Don’t neglect your pet’s oral health. Consider these tips from Richard Meadows, DVM, MU College of Veterinary Medicine Curators’ Distinguished Teaching Professor and director of the Veterinary Health Center’s Community Practice Section.
Watch for symptoms of dental disease. Although pets frequently show no symptoms, signs of dental problems can include not chewing on food or chew toys, chewing on only one side of the mouth, excessive drooling and bad breath. Pets shouldn’t have bad breath. If their breath stinks, anaerobic bacteria could be growing underneath the gum surface.
Brush their teeth. There is no substitute for brushing teeth. It is the gold standard. Ideally, you should brush pets’ teeth daily, but at minimum you should brush them at least every 48 hours. That’s because after 48 to 72 hours plaque turns into calculus, which cannot be brushed off teeth. Dogs and cats produce calculus five times as fast as humans.
For more information on how to brush pets’ teeth, the American Veterinary Medical Association offers a video with step-by-step instructions.
Have your pet’s teeth cleaned regularly by your veterinarian. If you’re not brushing their teeth, pets generally need annual cleanings. However, that can be prolonged to two to three years with good home care. Although it might seem surprising that pets need cleanings so frequently, what would happen to you if you didn’t brush your teeth?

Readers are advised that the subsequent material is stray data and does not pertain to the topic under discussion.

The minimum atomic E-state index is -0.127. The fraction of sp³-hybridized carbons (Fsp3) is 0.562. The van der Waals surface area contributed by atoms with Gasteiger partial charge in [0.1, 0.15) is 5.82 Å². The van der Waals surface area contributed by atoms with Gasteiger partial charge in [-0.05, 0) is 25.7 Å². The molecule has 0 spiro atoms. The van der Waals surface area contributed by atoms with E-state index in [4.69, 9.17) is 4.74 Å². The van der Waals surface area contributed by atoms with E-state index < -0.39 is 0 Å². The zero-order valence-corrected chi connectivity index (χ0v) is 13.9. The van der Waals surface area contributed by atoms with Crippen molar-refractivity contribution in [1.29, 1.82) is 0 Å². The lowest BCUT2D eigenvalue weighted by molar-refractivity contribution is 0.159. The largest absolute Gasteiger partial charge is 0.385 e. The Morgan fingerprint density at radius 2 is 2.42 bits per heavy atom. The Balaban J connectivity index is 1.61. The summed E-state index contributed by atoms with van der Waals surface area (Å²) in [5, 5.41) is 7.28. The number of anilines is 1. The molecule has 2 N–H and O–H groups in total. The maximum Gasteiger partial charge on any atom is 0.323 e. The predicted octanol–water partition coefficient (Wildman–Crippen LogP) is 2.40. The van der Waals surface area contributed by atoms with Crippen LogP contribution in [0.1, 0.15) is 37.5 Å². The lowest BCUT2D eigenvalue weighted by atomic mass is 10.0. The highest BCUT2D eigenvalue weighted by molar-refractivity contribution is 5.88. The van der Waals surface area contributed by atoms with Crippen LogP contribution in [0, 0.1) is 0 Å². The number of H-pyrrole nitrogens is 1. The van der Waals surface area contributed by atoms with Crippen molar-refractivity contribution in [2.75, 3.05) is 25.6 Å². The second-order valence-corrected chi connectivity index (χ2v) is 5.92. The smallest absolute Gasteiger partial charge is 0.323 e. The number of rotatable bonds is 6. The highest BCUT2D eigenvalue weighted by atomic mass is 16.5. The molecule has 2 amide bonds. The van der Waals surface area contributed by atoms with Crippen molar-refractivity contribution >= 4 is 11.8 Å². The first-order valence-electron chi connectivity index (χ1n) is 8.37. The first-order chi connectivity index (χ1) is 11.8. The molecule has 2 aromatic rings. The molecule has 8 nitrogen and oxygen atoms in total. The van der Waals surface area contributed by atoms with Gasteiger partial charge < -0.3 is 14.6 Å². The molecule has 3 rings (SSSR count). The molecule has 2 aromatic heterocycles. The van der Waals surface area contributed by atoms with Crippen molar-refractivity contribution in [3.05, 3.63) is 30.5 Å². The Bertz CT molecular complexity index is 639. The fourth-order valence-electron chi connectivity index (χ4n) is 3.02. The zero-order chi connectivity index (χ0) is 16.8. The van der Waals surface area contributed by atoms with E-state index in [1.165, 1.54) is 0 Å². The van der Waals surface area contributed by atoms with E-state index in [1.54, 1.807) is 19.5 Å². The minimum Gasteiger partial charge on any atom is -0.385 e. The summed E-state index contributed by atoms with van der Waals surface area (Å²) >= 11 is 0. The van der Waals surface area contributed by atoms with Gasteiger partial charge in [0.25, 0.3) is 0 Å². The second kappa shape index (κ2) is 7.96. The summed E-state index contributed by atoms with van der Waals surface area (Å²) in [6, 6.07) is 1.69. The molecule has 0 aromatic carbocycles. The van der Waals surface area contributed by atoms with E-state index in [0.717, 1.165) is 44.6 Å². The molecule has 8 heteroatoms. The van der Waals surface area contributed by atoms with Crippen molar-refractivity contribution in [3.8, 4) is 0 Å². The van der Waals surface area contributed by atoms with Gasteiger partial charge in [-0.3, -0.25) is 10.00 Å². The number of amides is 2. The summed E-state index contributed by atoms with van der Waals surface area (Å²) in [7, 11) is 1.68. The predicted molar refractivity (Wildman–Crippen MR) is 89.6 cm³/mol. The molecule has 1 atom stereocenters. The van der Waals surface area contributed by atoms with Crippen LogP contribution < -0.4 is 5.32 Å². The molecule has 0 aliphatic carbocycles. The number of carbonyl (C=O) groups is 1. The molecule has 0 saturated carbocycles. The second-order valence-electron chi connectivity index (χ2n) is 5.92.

Consider products designed to help prevent dental disease. Examples include food, water additives and chew toys. However, claims for these products aren’t regulated. Ask your veterinarian for advice, or check the product on the Veterinary Oral Health Council website, http://vohc.org. Products listed on the site have been independently tested to verify their claims.
When purchasing chew toys, test them for safety. Unless you can dent the toy with your thumbnail or bend it between your hands, a product is too hard and could break teeth.